22.     Mozy.com. I’ve been a Mozy user for a number of years now. I love the automatic backup of files I specify. Just one more layer between me and a computer crash.
23.     Survey Monkey. A great way to draw in customers and learn what they want. Free surveys up to ten questions.
24.     PayPal invoices. Easy to use and a good way to organize your invoices. Plus you get paid faster when you offer automated payment options, and who doesn’t love that?
25.     Google Drive. Probably the simplest way to share documents and edit simultaneously. Could use a refresh on how to track changes, but otherwise a decent program.
26.     Skype. I hear it’s easy to use. I’ve not had much success getting myself set up, but don’t let my experience drown the enthusiasm for this phone app.
27.     Microsoft Office 2013. They had me at how you can now open — and edit — PDFs in Word.
28.     Blogger. Yes, I still use it. Yes, I still like it. It could be more like WordPress in what it offers (plugins and more functionality), but I think it’s pretty darned good the way it is.
29.     Copyright.gov. Anyone who’s ever had their content lifted (most everyone) needs to keep this resource handy.
30.     Contract templates. By all means do NOT take these verbatim, but use them as templates to build your own contracts.
31.      Designmoo. Design not your thing? Find some free resources here.
32.      Creative Copy Challenge. Give your writing the kick in the pants it needs with these prompts.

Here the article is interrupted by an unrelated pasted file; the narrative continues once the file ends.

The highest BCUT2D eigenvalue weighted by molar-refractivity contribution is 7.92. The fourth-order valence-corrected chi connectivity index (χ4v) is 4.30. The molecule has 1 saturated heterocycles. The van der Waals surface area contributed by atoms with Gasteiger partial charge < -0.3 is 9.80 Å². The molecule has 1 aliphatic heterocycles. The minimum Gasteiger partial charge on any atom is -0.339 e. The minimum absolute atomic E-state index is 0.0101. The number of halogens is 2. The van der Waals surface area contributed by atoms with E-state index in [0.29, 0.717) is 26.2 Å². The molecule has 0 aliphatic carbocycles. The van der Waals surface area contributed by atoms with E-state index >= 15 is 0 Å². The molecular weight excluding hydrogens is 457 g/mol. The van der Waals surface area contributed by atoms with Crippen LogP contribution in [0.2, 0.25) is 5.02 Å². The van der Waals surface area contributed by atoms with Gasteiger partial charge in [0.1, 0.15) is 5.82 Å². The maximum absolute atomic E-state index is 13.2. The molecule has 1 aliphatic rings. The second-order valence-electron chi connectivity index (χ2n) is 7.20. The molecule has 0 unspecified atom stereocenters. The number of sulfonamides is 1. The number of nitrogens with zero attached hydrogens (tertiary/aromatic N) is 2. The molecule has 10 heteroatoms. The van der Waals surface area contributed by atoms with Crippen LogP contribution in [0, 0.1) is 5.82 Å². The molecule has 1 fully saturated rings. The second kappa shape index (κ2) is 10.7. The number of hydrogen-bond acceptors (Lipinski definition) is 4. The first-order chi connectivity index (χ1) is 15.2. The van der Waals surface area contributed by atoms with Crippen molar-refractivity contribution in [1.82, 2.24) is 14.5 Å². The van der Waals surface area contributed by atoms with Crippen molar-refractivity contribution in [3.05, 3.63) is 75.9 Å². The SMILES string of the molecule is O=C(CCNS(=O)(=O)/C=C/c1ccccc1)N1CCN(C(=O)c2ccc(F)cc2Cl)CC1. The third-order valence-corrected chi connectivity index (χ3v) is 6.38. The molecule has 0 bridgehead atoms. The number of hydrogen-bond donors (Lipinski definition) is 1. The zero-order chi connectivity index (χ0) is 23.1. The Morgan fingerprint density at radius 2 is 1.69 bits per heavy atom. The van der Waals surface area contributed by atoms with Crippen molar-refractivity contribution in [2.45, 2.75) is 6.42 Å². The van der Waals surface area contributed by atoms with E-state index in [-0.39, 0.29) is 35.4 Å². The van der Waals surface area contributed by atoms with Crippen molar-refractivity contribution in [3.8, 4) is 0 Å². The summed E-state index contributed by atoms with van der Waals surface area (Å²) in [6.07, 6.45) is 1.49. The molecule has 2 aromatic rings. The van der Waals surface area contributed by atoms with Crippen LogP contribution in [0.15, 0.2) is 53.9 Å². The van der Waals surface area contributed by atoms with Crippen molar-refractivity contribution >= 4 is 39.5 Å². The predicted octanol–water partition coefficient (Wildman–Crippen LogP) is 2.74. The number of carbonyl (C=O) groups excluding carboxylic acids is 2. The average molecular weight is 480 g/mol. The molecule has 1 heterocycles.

33.      WritersOneStop. Great place to find links to statistics, laws, and other top information sources.
34.      The Well-Fed Writer. If you don’t already own this, get it. And follow Peter’s blog. Great advice from a great guy.
35.     RightSignature. I’ve heard about this, but not used it myself. Electronically capture your clients’ signatures on contracts, etc.
36.     Hourly Rate Calculator. Super tool by Jenn Mattern that helps you find your rate.
37.     Keyword Density Analyzer. Just follow Jenn Mattern in everything she does. She gives us this great little freebie to help us increase our traffic.
38.     Get Paid to Write Online. Thank you, Sharon Hurley Hall, for making our jobs that much easier. Great blog.
39.     Merriam-Webster Dictionary. Still the best.
40.     Reference.com. Quotes, synonyms, definitions, and more. Go on. Look it up.
41.     Wikipedia. A great starting point for your research. While I wouldn’t trust information implicitly, it’s a good basis for starting your search.
42.     Infoplease.com. A super place to look up that odd fact or find that one gem of information.
43.     Library of Congress. You’ll use this site at least once.
44.     Thomas.gov. The Library’s bill look-up tool. I use this quite frequently.